Did you know ECO was here before the smoothie bar?
Smoothie machines are great. You get a blender and insert let’s say apples and oranges and you could try to get a smoothie€¦ wait… what?? Would you really drink a smoothie made of apples and oranges? We all know that does not make a good mix. If you think about it, apples and oranges are normally placed in separated baskets when you go to a store. And at the end of the day, just like you can’t compare loans and grants, you don’t mix apples and oranges.
ECO has been actively observing the discussions on transparency of support, particularly those linked to the adoption of the common tabular format of the Enhanced Transparency Framework agreed in Katowice (CTF). This CTF aims to enhance trust and make room for the new types of information that countries agreed on €” support provided, mobilized (for contributor countries), received and needed (for developing countries).
ECO listened carefully and wonders if this warm weather and the accumulated number of smoothies negotiators have had lately to quench their thirst has inspired them to come to the room with very interesting and creative proposals to make the best out of this CTF. ECO wants to weigh in:
- ECO agrees that the already existing CTF constitutes a good basis for negotiation. However, as many Parties mentioned in the room, this is an enhanced CTF we’re looking at, meaning that Parties should provide better quantitative and qualitative information. And by the way, this would also be an opportunity to make sure the data reported under the UNFCCC finally matches the one reported under the OECD DAC.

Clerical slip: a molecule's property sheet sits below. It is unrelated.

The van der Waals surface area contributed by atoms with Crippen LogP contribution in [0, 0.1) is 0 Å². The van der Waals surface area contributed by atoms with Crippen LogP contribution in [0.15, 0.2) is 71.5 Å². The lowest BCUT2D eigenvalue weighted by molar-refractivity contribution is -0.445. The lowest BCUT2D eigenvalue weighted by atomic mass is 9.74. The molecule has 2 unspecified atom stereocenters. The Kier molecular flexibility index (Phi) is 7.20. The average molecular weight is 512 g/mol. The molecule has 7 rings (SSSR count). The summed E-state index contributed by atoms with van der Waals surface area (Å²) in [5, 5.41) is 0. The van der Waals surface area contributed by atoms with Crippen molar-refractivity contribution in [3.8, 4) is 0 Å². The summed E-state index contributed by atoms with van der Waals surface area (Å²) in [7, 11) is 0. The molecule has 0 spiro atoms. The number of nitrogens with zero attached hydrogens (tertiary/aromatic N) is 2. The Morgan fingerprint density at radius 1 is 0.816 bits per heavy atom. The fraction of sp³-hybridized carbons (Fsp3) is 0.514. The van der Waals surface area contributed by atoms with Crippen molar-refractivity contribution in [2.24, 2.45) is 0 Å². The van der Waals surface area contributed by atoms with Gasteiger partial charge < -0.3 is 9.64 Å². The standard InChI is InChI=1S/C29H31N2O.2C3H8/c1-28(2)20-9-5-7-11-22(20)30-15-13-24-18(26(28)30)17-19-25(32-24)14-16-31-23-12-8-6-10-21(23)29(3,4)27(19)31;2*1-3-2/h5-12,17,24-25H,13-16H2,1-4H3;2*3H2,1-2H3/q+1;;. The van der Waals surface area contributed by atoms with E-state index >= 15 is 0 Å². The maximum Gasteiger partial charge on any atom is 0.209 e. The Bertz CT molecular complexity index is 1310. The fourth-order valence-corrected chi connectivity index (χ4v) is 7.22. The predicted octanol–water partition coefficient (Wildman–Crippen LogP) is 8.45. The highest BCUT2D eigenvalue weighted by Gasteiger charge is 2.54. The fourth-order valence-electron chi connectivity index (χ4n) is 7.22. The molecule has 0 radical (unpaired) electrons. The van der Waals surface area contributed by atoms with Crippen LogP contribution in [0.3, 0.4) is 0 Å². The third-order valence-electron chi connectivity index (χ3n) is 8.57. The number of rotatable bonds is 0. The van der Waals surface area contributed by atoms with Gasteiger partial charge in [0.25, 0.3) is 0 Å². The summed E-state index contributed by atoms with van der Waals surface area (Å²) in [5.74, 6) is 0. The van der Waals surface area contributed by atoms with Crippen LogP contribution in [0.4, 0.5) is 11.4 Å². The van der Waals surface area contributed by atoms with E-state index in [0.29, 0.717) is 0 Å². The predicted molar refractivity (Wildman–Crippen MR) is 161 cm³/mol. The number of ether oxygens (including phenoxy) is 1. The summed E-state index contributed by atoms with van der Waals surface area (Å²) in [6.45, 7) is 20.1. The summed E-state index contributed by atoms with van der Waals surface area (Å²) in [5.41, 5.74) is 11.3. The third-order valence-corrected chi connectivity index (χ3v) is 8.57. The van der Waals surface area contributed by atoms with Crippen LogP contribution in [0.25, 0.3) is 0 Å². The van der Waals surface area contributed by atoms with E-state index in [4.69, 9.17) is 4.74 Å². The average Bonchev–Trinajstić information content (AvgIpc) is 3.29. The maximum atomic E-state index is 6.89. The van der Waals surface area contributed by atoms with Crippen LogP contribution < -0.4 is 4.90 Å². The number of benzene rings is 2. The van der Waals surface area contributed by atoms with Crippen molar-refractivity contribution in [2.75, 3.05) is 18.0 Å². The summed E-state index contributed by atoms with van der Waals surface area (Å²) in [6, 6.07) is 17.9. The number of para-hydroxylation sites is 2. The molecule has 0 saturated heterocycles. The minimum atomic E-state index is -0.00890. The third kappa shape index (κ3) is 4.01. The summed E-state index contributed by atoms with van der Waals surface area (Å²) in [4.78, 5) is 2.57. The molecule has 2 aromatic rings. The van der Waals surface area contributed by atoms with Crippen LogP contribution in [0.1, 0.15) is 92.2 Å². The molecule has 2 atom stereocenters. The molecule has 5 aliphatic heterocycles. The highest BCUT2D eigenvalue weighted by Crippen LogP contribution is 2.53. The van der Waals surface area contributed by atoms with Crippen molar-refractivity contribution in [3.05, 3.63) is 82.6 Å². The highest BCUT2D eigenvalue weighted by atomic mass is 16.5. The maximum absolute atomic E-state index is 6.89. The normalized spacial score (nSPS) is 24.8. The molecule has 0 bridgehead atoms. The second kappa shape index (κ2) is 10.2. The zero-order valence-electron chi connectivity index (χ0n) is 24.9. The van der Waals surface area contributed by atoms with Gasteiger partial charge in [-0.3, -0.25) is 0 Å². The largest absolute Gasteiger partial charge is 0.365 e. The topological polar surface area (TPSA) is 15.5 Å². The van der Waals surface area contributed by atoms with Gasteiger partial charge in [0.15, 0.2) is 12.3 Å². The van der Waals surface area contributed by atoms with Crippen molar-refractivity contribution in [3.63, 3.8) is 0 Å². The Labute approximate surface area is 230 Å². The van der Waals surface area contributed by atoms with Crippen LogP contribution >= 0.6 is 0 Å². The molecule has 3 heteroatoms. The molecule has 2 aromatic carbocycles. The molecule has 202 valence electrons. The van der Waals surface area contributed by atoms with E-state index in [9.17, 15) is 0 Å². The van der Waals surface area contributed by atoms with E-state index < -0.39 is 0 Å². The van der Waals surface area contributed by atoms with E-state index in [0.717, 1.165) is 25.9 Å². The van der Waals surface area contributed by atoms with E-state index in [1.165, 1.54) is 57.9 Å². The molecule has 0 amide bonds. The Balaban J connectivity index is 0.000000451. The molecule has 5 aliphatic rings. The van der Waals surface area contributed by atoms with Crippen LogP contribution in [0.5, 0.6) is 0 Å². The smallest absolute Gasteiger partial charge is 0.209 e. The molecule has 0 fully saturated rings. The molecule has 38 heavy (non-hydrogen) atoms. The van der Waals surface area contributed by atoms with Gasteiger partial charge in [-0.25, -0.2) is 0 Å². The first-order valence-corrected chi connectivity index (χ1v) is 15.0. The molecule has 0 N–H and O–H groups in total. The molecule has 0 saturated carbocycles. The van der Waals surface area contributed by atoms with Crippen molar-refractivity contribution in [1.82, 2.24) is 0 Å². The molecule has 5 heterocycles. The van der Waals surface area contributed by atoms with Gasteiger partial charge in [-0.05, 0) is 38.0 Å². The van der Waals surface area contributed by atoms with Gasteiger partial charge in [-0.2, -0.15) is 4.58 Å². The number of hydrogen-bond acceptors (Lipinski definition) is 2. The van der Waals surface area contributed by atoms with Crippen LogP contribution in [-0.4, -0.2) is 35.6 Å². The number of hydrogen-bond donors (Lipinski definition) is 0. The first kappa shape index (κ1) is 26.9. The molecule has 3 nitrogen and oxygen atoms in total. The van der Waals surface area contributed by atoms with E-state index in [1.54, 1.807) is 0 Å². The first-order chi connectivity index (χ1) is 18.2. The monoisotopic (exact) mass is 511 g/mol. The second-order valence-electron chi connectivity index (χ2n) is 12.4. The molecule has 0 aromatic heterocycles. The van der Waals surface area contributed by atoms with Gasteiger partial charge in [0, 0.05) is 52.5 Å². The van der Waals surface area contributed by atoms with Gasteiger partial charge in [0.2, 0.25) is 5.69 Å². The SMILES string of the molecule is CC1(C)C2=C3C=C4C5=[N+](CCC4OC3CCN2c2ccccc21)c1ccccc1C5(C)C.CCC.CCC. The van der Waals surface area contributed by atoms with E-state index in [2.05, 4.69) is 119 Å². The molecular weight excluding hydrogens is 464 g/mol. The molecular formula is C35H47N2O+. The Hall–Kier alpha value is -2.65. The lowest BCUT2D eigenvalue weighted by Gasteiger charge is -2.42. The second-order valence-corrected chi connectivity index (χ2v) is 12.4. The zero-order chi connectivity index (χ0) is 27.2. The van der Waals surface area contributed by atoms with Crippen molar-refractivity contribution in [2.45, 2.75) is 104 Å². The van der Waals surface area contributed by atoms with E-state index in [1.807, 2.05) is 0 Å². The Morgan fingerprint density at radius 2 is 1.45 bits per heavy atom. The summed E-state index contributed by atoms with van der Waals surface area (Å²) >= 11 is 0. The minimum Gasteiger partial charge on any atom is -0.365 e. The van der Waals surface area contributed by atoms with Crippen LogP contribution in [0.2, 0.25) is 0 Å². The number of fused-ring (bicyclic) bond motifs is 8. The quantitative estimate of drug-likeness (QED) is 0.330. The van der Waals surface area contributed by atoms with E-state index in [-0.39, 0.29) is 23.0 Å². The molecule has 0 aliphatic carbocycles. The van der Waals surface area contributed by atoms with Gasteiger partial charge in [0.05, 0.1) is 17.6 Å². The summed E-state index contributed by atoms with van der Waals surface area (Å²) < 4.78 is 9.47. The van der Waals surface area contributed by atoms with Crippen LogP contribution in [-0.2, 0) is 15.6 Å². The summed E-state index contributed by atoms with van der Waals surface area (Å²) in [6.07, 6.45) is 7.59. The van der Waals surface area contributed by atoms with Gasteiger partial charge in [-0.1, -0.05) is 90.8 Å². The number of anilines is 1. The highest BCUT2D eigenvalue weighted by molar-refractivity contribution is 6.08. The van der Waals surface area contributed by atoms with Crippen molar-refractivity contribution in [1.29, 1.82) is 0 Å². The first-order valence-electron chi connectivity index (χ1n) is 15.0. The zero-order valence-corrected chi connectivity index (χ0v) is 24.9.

- In Katowice, countries agreed on very important principles to be reflected (some “as available”, some “as applicable”) as part of the new reporting: climate specificity and grant equivalents. Well, it’s time to incorporate this in the new CTF, and the best way to do it would be to include them in specific and separate columns, next to the overall amount of the reported activity. Remember, apples in one basket, oranges in another.
- Furthermore, ECO advises parties to make sure that there is comparability between the tables for the support provided (or mobilized), and the support received and needed. To make this happen, both contributors and recipients should agree on the amounts to report so they match in the corresponding tables. So if one claims to have given an apple the person who received it should be able confirm it was indeed an apple.
- Finally, ECO would strongly encourage you to report support at the activity level, and not only aggregate figures. Just like if you want to report the apples, the are reported one after the other, this is as simple as that.